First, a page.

“We see a lot of talent coming back to Michigan,” Whitman said. “We have figured out that if people feel like they are making a difference in a very real way, and if they are happy, they will stay. What better way to capitalize on this than this convergence of the automotive and technology industries?”

In responding to a question from moderator Joann Muller, Detroit bureau chief for Forbes Media LLC, about preparing the next-generation to fill the talent pipeline, Fitzgerald said Michigan universities have stepped up with a plethora of degree programs. However, the automotive industry must not be afraid to look globally.

“There are only 300 million people in the United States trying to fill the demand of a global population of 7 billion people. There’s no way that a country as proportionally small as the United States is to the world can keep up with the talent demand in education if we continue to look solely in our borders,” he said.

MICHauto Names Sen. Ken Horn Legislator of the Year; American Axle’s Bill Smith Honored for Volunteerism

PwC US Announces New Managing Partner as Firm Opens Doors at One Detroit Center

Ray Telang is Appointed Managing Partner for PwC’s Michigan and Northwest Ohio Practice as 700 employees moving into new space

DETROIT, December 18, 2012 – PwC US, one of Metro Detroit’s largest professional services firms, announced today that it has appointed Detroit-based Ray Telang as market managing partner for its Greater Michigan Market, which includes Michigan and Northwest Ohio. This news comes as the firm relocated its more than 700 people to a new home in Downtown Detroit’s One Detroit Center.

“Ray brings more than 20 years of accounting and business consulting knowledge to our clients in the region, including a proven track record serving Michigan’s largest public and private companies,” said Dave Breen, PwC’s outgoing market managing partner who will retire this summer after 38 years with the firm.  “Ray’s wide range of client and leadership experiences will serve him well in taking on this important role for our market and the firm.”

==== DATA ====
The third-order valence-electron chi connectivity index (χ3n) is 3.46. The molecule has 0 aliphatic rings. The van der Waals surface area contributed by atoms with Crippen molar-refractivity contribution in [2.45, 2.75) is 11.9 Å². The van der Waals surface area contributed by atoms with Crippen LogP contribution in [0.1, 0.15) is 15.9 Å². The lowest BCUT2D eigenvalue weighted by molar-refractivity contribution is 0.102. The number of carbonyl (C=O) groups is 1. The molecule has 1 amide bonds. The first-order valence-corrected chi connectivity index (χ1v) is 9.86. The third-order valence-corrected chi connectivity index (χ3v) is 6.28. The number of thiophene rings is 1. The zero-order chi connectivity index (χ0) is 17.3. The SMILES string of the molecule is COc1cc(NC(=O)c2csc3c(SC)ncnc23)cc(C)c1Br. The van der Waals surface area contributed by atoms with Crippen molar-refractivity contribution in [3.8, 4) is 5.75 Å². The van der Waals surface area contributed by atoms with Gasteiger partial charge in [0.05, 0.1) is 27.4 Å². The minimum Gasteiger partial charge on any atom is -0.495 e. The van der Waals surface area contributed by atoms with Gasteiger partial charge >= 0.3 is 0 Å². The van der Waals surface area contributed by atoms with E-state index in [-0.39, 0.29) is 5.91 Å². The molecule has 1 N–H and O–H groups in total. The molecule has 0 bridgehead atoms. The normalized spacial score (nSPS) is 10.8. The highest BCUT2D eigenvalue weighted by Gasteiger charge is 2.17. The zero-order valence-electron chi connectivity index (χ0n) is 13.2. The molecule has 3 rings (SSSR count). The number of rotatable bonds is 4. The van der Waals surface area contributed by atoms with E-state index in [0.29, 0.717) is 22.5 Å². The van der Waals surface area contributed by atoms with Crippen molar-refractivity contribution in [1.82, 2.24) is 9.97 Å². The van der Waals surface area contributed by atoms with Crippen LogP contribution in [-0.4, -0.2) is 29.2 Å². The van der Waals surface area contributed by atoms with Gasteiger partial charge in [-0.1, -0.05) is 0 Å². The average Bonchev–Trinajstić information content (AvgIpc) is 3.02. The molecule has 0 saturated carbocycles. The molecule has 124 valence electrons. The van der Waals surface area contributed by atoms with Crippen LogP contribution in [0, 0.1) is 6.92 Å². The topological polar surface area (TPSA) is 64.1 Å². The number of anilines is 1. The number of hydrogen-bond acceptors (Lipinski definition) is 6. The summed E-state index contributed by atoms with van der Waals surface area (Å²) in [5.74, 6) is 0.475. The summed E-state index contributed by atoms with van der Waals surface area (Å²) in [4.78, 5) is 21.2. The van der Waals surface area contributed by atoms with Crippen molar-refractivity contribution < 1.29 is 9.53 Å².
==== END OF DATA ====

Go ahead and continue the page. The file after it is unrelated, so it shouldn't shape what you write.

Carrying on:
A native Detroiter and proud to call this community his home, Telang joined PwC’s Detroit office in 1988 and previously served as the Greater Michigan market assurance leader where he led more than 350 partners and staff. He is a Certified Public Accountant, licensed in Michigan and New York and is a member of the American Institute of Certified Public Accountants and the Michigan Association of Certified Public Accountants.

Telang received a bachelor’s degree from the University of Michigan at Ann Arbor, and currently serves on the Paton Accounting Advisory Board of its Ross Business School, as well as the Audit Committee of the Detroit Regional Chamber.

A promising future in downtown Detroit

With veteran partner Telang leading the practice, PwC, which provides auditing and assurance, tax and consulting services, has recommitted to a future in downtown Detroit. The firm signed a multi-year lease to occupy approximately 70,000 square feet of the building located at 500 Woodward in the heart of the city. The firm will occupy three floors of the landmark building.

In addition to signaling its faith in an exciting and thriving part of the central business district, PwC chose the building to accommodate its new flexible workspace needs and growing workforce.

Commenting on his strategic vision for the practice, Telang stated, “Greater Michigan is home to some of the nation’s most notable companies, and PwC is committed to delivering high quality services to assist our clients in managing their growth. We see a bright future here and intend to continue our commitment to the city of Detroit and to the community in our new space.”

In talking about the new workspace, Telang noted that PwC’s business and culture are based on building relationships, providing quality services and delivering value for our clients.

“We’re building our space based on feedback from our people, which will include the traditional enclosed offices and a more modern and progressive open floor plan, to enhance team collaboration and client service delivery,” Telang said.  “This will be aided by advanced media sharing technologies throughout the office.  We’re building the workplace of the future with a focus on efficiency, personal flexibility and a concern for the environment.”